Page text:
Kimbrough drops Fat Possum lawsuit

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Published: January 22,2010

Tags: lawsuit, music

OXFORD — The son of the late Mississippi bluesman Junior Kimbrough has agreed with a record company to dismiss a copyright lawsuit over songs performed by the father and son, according to The Associated Press.

U.S. District Judge W. Allen Pepper closed the case Jan. 19 after both sides agreed that it should be dismissed, court records said. There was no indication in court documents if a financial settlement had been reached.

Junior Kimbrough was best known for songs like “Sad Days Lonely Nights” and “Meet Me In The City.” He died in 1998 at age 67 after gaining fame late in life.

His son, Kinney Lee Malone, who also performed under the names Kinny Kimbrough and Kint Kimbrough, played the drums with Kimbrough’s band, The Soul Blues Boys.

Malone sued in Marshall County Circuit Court in 2008, claiming Oxford-based Fat Possum Records was using the songs without his permission. The lawsuit, which ended up in federal court, sought at least $1 million and royalties.

Malone claimed Fat Possum used the music without his permission on at least two albums and a documentary and licensed it for use in several movies, including the 2005 film “Hustle & Flow,” starring Terrence Howard.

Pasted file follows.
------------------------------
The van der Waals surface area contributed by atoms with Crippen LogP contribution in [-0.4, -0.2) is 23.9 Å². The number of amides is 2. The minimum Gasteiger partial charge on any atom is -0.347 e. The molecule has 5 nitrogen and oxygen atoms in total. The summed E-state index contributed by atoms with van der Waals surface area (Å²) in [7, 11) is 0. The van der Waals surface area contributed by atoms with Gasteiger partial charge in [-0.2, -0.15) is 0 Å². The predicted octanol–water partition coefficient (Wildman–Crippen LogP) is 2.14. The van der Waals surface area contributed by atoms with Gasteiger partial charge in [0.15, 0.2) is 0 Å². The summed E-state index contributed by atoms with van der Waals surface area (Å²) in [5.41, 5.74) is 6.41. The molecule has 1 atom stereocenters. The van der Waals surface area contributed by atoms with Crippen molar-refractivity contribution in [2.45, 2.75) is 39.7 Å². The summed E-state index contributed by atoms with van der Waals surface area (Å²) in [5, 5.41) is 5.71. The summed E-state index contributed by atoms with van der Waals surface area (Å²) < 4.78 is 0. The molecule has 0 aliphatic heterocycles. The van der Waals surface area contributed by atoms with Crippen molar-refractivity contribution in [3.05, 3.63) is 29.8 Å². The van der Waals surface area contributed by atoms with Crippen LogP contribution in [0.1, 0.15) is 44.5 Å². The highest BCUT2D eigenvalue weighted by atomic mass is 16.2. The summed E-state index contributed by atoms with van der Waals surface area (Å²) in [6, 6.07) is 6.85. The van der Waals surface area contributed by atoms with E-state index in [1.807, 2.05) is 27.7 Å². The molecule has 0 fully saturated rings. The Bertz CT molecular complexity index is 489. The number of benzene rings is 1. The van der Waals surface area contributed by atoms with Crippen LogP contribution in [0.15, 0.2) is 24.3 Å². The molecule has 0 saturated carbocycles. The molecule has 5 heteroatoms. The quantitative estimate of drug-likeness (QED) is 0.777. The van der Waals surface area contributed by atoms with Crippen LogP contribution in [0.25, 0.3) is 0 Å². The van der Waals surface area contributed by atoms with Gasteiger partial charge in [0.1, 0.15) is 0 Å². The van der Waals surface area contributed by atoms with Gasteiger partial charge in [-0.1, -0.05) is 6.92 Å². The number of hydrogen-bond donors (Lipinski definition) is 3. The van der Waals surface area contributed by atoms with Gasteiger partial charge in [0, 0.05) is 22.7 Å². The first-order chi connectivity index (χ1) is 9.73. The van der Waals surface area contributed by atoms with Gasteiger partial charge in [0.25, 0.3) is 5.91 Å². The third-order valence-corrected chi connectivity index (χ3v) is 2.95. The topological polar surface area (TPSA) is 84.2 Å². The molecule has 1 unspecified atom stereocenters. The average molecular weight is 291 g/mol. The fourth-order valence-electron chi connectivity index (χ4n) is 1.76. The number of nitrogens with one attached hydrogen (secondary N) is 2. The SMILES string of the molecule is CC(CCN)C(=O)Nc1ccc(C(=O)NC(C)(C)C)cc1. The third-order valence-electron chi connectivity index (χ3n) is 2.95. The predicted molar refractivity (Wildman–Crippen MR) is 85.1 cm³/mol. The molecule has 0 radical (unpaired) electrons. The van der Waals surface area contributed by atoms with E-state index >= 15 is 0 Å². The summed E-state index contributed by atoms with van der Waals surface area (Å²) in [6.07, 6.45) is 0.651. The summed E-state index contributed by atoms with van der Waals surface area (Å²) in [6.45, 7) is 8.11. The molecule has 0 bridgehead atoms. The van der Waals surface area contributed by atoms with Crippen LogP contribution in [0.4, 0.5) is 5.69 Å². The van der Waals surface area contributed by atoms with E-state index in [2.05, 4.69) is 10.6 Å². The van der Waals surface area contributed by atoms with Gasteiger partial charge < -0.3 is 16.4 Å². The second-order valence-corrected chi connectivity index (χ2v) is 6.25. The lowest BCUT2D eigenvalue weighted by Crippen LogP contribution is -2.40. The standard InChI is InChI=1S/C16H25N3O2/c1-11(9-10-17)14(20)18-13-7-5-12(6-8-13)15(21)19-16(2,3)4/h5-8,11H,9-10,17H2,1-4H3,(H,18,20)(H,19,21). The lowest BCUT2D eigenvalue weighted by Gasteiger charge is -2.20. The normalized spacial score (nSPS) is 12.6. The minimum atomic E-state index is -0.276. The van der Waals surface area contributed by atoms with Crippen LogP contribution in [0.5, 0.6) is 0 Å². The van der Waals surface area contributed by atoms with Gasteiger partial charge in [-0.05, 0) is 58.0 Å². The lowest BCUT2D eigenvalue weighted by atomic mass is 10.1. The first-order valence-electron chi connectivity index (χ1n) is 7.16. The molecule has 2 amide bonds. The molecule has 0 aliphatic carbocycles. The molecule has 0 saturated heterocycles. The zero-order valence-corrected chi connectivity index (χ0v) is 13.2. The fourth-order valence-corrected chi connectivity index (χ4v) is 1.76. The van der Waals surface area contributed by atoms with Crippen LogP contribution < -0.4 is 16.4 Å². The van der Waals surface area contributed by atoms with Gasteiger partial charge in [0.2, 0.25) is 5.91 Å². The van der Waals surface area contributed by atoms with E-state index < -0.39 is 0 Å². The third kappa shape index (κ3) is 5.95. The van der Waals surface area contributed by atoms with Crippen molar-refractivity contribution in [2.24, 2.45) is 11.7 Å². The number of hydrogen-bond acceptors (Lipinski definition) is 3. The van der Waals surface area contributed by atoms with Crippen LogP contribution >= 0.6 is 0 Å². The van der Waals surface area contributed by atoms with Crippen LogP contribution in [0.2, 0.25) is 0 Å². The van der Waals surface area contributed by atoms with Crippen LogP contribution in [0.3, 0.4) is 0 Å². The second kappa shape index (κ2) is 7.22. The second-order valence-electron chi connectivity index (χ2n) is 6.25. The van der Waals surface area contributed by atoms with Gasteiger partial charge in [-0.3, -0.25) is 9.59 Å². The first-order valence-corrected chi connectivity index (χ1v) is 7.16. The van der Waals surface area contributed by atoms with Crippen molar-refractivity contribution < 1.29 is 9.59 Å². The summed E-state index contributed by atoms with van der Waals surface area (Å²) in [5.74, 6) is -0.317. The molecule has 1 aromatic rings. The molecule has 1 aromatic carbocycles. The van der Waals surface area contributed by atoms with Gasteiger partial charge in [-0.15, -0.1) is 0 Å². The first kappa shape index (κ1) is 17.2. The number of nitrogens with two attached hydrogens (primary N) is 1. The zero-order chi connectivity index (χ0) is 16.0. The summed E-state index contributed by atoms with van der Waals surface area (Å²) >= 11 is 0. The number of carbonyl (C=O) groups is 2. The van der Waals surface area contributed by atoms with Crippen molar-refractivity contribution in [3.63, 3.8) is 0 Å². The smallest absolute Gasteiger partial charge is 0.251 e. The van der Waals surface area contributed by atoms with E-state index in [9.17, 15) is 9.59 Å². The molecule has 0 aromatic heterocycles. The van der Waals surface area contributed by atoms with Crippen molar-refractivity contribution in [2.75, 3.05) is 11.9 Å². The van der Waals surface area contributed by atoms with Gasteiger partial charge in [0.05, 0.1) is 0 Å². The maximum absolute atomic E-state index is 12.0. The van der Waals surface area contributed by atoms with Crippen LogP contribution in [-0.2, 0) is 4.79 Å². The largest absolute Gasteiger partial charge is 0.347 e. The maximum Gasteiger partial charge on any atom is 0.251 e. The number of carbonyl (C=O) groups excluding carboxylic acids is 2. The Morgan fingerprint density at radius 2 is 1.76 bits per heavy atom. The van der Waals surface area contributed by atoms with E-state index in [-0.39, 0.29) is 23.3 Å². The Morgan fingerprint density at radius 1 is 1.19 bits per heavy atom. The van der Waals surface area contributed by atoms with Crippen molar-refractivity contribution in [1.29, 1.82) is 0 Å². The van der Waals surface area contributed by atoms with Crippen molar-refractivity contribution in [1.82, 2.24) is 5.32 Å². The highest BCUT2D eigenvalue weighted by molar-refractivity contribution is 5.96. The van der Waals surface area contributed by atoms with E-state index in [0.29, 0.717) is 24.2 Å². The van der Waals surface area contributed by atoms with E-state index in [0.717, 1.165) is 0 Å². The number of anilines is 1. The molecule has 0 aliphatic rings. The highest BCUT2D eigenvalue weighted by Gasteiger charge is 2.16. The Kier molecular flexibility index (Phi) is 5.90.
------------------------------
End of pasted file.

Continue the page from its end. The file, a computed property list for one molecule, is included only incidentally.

Fat Possum argued that its contract was with Kimbrough. The company said Malone was only a hired musician and not entitled to royalties.

Malone “woke up 13 years after his father died and suddenly realized that he had written all of the songs his father had been credited for … even the ones penned before his birth,” Fat Possum president Matthew Johnson said Jan. 20 in an e-mail.

The lawsuit, however, dealt with “sound recordings of the joint musical performances.”

Johnson did not respond when asked if there was a settlement in the case.

Fat Possum attorney Jerome C. Hafter also declined to say whether a deal had been reached.

“We’re glad the case is over,” he said.

Malone referred questions to his attorney, who did not immediately respond to messages.

“I can’t say nothing about it because it’s confidential,” Malone told The Associated Press in a telephone interview.

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